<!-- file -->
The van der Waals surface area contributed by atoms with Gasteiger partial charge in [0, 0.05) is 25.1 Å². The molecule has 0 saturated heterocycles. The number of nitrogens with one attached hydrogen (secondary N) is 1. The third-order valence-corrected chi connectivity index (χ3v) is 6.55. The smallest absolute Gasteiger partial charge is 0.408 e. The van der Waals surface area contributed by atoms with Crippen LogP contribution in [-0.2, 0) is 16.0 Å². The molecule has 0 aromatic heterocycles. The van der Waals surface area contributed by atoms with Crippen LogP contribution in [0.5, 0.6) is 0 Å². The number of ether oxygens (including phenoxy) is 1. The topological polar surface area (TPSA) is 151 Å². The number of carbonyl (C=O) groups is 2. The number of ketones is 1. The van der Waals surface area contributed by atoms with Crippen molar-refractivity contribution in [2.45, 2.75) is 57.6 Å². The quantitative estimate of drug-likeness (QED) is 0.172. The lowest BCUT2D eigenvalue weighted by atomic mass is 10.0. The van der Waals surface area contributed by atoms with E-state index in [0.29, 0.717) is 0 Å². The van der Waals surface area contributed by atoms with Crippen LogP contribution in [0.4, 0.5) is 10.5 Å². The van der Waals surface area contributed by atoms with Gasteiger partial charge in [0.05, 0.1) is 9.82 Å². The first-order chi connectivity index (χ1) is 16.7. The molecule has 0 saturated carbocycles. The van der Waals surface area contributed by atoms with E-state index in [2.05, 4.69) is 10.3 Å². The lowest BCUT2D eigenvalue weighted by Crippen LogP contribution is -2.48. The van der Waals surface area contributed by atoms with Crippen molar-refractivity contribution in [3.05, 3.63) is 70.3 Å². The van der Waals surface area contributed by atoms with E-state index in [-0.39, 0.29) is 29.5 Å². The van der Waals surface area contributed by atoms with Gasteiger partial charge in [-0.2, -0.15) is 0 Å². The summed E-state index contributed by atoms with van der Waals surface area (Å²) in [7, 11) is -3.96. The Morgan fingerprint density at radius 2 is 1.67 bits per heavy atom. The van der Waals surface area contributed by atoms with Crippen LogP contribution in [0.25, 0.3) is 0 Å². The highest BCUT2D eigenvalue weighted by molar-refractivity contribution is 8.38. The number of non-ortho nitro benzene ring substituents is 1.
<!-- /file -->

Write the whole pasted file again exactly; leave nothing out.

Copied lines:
The van der Waals surface area contributed by atoms with Gasteiger partial charge in [0, 0.05) is 25.1 Å². The molecule has 0 saturated heterocycles. The number of nitrogens with one attached hydrogen (secondary N) is 1. The third-order valence-corrected chi connectivity index (χ3v) is 6.55. The smallest absolute Gasteiger partial charge is 0.408 e. The van der Waals surface area contributed by atoms with Crippen LogP contribution in [-0.2, 0) is 16.0 Å². The molecule has 0 aromatic heterocycles. The van der Waals surface area contributed by atoms with Crippen LogP contribution in [0.5, 0.6) is 0 Å². The number of ether oxygens (including phenoxy) is 1. The topological polar surface area (TPSA) is 151 Å². The number of carbonyl (C=O) groups is 2. The number of ketones is 1. The van der Waals surface area contributed by atoms with Crippen molar-refractivity contribution in [2.45, 2.75) is 57.6 Å². The quantitative estimate of drug-likeness (QED) is 0.172. The lowest BCUT2D eigenvalue weighted by atomic mass is 10.0. The van der Waals surface area contributed by atoms with E-state index in [0.29, 0.717) is 0 Å². The van der Waals surface area contributed by atoms with Crippen LogP contribution in [0.4, 0.5) is 10.5 Å². The van der Waals surface area contributed by atoms with Gasteiger partial charge in [0.05, 0.1) is 9.82 Å². The first-order chi connectivity index (χ1) is 16.7. The molecule has 0 saturated carbocycles. The van der Waals surface area contributed by atoms with E-state index in [2.05, 4.69) is 10.3 Å². The lowest BCUT2D eigenvalue weighted by Crippen LogP contribution is -2.48. The van der Waals surface area contributed by atoms with Crippen molar-refractivity contribution in [3.05, 3.63) is 70.3 Å². The van der Waals surface area contributed by atoms with E-state index in [-0.39, 0.29) is 29.5 Å². The van der Waals surface area contributed by atoms with Gasteiger partial charge in [-0.2, -0.15) is 0 Å². The summed E-state index contributed by atoms with van der Waals surface area (Å²) in [7, 11) is -3.96. The Morgan fingerprint density at radius 2 is 1.67 bits per heavy atom. The van der Waals surface area contributed by atoms with Crippen LogP contribution in [0.25, 0.3) is 0 Å². The highest BCUT2D eigenvalue weighted by molar-refractivity contribution is 8.38. The number of non-ortho nitro benzene ring substituents is 1.